Send to:

Choose Destination
See comment in PubMed Commons below
Am J Public Health. 2011 Sep;101(9):1785-9. doi: 10.2105/AJPH.2011.300224. Epub 2011 Jul 21.

Neighborhood socioeconomic status and influenza hospitalizations among children: New Haven County, Connecticut, 2003-2010.

Author information

  • 1Yale office of the Connecticut Emerging Infections Program, Yale School of Public Health, New Haven, USA.



We examined surveillance data for disparities in pediatric influenza-associated hospitalizations according to neighborhood socioeconomic status (SES) measures in New Haven County, Connecticut.


We geocoded influenza-associated hospitalization case data from the past 7 years for children from birth to age 17 years and linked these to US Census 2000 tract-level SES data. Following the methods of Harvard's Public Health Disparities Geocoding Project, we examined neighborhood SES variables, including measures of poverty and crowding. We calculated influenza-associated hospitalization incidence by influenza season and individual case characteristics, stratified by SES measures.


Overall, the mean annual incidence of pediatric influenza-associated hospitalization in high-poverty and high-crowding census tracts was at least 3 times greater than that in low-poverty and low-crowding tracts. This disparity could not be fully explained by prevalence of underlying conditions or receipt of influenza vaccination.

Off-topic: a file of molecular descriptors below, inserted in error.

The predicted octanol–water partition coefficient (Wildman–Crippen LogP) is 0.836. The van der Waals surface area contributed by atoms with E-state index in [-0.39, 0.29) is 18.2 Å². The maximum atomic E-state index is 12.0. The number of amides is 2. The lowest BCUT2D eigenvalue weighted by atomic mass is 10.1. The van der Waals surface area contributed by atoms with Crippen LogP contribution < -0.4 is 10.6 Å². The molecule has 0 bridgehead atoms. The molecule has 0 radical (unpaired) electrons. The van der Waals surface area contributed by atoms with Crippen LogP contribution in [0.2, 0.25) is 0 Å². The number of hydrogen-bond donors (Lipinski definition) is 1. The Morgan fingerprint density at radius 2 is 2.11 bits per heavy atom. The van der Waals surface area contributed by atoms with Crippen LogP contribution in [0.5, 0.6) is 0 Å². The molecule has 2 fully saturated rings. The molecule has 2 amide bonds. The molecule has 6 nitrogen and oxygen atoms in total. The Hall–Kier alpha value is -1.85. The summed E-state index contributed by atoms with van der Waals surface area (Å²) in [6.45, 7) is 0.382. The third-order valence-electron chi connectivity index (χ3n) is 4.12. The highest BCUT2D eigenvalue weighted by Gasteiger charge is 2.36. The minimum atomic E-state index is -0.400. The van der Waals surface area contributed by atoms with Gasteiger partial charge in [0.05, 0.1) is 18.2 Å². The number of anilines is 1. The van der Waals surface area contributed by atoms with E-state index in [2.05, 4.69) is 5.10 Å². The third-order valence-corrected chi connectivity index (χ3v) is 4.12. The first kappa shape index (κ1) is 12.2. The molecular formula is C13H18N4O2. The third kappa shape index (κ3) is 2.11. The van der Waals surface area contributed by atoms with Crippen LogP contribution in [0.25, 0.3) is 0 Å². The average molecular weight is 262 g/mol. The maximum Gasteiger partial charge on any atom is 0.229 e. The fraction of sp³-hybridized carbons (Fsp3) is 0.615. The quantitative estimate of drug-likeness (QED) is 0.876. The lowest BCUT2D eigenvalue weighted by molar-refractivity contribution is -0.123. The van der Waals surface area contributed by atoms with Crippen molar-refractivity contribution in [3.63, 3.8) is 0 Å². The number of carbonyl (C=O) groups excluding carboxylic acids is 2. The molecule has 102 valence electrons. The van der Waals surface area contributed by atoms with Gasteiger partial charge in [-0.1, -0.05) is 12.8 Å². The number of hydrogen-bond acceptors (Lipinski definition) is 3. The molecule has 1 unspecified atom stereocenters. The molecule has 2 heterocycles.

Linkage of geocoded surveillance data and census information allows for ongoing monitoring of SES correlates of health and may help target interventions. Our analysis indicates a correlation between residence in impoverished or crowded neighborhoods and incidence of influenza-associated hospitalization among children in Connecticut.

[PubMed - indexed for MEDLINE]
Free PMC Article
PubMed Commons home

PubMed Commons

How to join PubMed Commons

    Supplemental Content

    Full text links

    Icon for Atypon Icon for PubMed Central
    Loading ...
    Write to the Help Desk